Monday, 16 January 2012

Breathing Space Epiphany 2: taking off the blinkers

1 Sam 3.1-20, John 1.43-51

In today’s readings we have two stories about people who took a bit of getting through to, who were blind or deaf to something which later seemed obvious to them. Nathanael can’t believe that Jesus might be the Messiah; Samuel takes all night to realise that God is speaking to him and the old priest Eli has been deaf to the voice of God for many years. I expect we can all sympathise with them. I’m sure we’ve all been confronted with a truth about someone or something which, looking back, we feel we should have known all along. Worse still, perhaps we realise that we did know it, but couldn’t acknowledge it.

Why didn’t the banking community see the credit crunch coming? Why didn’t we spot the warning signs of a relationship that was getting into difficulties? Why didn’t we take notice of the niggling symptoms that later turned out to be a serious illness?
Why did it take us so long to realise that we were called to a particular career or ministry?
It is all clear to us now, but what was it that clouded our vision and stopped our ears before?

In Nathanael’s case it seems to be prejudice which gets in the way of him seeing the truth about Jesus. A Messiah from Nazareth! You’ve got to be joking” he says to his friends. We’re not sure why Nazareth seemed so dodgy, but presumably people at the time would have understood. It might have been because the northern territory of Galilee was more mixed ethnically and religiously than the southern lands around Jerusalem. It was also where the majority of the occupying Roman soldiers were stationed, forcing the people into greater collaboration with them. Or perhaps Nazareth just had a bad reputation – a backwater, hicksville place people wanted to avoid. Whatever it was though, Nathanael seems convinced that Nazarenes are not Messiah material, and he can’t get past that.   

It was only when he meets Jesus that he realises his mistake. This man knows him, somehow, even better than Nathanael knows himself, because he sees Nathanael’s potential as a disciple, something which was way off Nathanael’s radar.

The story of Eli and Samuel is a more complex tale, and a sadder one. Eli was the old priest at the shrine of Shiloh where the Ark of the Covenant was kept. He had two adult sons who should have followed him as priests in this important position. But they have gone off the rails and are abusing their positions and stealing the offerings. Eli knows this at some level, but he’s never quite found the courage or energy to confront them. In the end, of course, they are responsible for themselves, but at least Eli could have tried to influence them, and it seems he hasn’t.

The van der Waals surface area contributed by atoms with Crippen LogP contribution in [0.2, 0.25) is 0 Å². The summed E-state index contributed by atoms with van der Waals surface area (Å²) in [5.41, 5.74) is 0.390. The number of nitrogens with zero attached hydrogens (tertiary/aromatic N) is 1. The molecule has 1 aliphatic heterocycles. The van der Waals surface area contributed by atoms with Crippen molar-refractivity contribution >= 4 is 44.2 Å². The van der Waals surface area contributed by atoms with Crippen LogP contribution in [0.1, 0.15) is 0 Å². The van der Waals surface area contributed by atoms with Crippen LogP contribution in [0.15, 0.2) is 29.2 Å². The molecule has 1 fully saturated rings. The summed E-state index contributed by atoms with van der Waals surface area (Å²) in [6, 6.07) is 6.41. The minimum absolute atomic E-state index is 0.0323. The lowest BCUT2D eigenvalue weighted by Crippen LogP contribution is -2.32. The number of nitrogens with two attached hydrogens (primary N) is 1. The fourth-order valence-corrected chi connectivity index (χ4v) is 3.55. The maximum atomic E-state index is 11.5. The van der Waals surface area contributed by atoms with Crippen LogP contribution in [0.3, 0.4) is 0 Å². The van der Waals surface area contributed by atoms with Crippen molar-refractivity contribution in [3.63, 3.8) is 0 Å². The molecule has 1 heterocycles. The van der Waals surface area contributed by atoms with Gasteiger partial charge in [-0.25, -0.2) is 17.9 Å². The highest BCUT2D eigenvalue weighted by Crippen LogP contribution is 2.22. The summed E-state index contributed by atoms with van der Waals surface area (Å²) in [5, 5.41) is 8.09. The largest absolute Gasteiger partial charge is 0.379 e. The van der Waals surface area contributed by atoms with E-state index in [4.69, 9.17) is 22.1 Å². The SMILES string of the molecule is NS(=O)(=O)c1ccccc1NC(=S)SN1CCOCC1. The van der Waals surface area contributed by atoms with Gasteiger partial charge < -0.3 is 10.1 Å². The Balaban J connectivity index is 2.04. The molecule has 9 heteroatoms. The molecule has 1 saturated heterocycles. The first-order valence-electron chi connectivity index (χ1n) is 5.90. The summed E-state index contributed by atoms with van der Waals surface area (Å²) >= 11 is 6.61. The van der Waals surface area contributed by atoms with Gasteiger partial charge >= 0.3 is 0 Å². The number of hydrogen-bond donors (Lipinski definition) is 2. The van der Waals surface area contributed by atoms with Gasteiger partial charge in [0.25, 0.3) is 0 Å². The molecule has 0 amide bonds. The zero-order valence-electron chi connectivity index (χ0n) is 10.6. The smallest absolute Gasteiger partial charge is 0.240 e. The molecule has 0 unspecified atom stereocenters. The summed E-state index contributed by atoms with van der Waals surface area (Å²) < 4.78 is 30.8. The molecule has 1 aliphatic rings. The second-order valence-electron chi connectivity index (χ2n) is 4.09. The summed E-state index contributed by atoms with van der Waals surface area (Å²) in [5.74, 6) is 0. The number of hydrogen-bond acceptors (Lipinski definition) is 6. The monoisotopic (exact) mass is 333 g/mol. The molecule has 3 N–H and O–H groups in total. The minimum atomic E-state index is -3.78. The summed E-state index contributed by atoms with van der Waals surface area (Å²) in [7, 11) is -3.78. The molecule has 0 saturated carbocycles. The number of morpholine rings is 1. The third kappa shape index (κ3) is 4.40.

The message God gives to Samuel is grim – it is the end of the road for Eli’s household. His sons will eventually be killed in battle, and Eli himself will die of sorrow. No wonder Samuel seems reluctant to pass this message on. But Eli finds the courage at least and at last, to urge Samuel to tell the truth, no matter what it is, and by doing that he teaches Samuel a vital lesson which he will need to draw on often in the future – that the truth, however painful, can’t be avoided forever. Samuel goes on to be one of Israel’s most important prophets, instrumental in the lives of King Saul and King David . He is often called by God to challenge them – and those who challenge kings need all the courage they can muster. I like to hope that Eli took some comfort in seeing that, for all his failures, he has been able to play some little part in God’s work.

And that is what it is about – God’s work. Because it is most often where the pain is and where the mess is that God is. We see this in Jesus, born in a dung-strewn stable, growing up in that dodgy town of Nazareth, dying on a cross, alone and reviled, looking to all the world as if he had failed. Who would have thought that God could be in these squalid places, in these squalid things? Not the Magi who headed first for Herod’s palace. Not Nathanael with his blinkered views. Not the horrified disciples who ran away from the crucifixion. But that is where God was, at work in the world through Christ. And that is where he still is. In the places, the people, the situations we would rather not see at all – the things within ourselves we’d rather bury or ignore. It is there that God waits patiently with his healing and his love because it’s there that we need him most. Turn away from that place and we turn away from God too.

I wonder what would happen tonight if, in the silence, we were to say, as Samuel does, “Speak, Lord, for your servant is listening?” I don’t know, and that’s why it frightens me, as perhaps it does you, but if we are serious in our search for God’s presence in our lives and in our world then the place where we least want to be has to be the place for us to start.

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